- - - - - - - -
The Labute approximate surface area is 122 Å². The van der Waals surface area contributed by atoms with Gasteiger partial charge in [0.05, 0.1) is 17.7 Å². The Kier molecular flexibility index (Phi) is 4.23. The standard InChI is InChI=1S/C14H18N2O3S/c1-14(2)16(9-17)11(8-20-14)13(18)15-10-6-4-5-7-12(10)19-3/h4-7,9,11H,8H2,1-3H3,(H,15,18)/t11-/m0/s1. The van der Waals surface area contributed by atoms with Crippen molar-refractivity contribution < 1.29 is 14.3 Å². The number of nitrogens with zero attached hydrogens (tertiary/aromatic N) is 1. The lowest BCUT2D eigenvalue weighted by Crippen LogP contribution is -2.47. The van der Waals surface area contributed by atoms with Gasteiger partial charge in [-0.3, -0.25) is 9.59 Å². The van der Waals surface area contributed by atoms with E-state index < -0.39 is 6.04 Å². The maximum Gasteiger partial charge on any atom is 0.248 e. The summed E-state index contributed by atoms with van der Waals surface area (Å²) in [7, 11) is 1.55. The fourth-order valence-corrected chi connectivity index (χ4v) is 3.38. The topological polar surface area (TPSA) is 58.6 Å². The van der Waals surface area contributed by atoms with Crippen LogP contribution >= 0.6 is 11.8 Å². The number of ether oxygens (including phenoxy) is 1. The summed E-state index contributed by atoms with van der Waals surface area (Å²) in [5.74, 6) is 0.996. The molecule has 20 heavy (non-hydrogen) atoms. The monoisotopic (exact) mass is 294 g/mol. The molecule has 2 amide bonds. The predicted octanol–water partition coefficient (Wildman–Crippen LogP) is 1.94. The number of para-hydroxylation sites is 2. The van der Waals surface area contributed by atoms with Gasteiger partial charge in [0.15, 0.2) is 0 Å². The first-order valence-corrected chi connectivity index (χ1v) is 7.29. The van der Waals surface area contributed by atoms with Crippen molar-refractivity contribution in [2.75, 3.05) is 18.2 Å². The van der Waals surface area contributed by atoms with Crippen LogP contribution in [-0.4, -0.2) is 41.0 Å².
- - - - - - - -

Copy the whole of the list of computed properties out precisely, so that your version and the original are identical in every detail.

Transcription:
The Labute approximate surface area is 122 Å². The van der Waals surface area contributed by atoms with Gasteiger partial charge in [0.05, 0.1) is 17.7 Å². The Kier molecular flexibility index (Phi) is 4.23. The standard InChI is InChI=1S/C14H18N2O3S/c1-14(2)16(9-17)11(8-20-14)13(18)15-10-6-4-5-7-12(10)19-3/h4-7,9,11H,8H2,1-3H3,(H,15,18)/t11-/m0/s1. The van der Waals surface area contributed by atoms with Crippen molar-refractivity contribution < 1.29 is 14.3 Å². The number of nitrogens with zero attached hydrogens (tertiary/aromatic N) is 1. The lowest BCUT2D eigenvalue weighted by Crippen LogP contribution is -2.47. The van der Waals surface area contributed by atoms with Gasteiger partial charge in [-0.3, -0.25) is 9.59 Å². The van der Waals surface area contributed by atoms with E-state index < -0.39 is 6.04 Å². The maximum Gasteiger partial charge on any atom is 0.248 e. The summed E-state index contributed by atoms with van der Waals surface area (Å²) in [7, 11) is 1.55. The fourth-order valence-corrected chi connectivity index (χ4v) is 3.38. The topological polar surface area (TPSA) is 58.6 Å². The van der Waals surface area contributed by atoms with Crippen LogP contribution >= 0.6 is 11.8 Å². The number of ether oxygens (including phenoxy) is 1. The summed E-state index contributed by atoms with van der Waals surface area (Å²) in [5.74, 6) is 0.996. The molecule has 20 heavy (non-hydrogen) atoms. The monoisotopic (exact) mass is 294 g/mol. The molecule has 2 amide bonds. The predicted octanol–water partition coefficient (Wildman–Crippen LogP) is 1.94. The number of para-hydroxylation sites is 2. The van der Waals surface area contributed by atoms with Gasteiger partial charge in [0.15, 0.2) is 0 Å². The first-order valence-corrected chi connectivity index (χ1v) is 7.29. The van der Waals surface area contributed by atoms with Crippen molar-refractivity contribution in [2.75, 3.05) is 18.2 Å². The van der Waals surface area contributed by atoms with Crippen LogP contribution in [-0.4, -0.2) is 41.0 Å².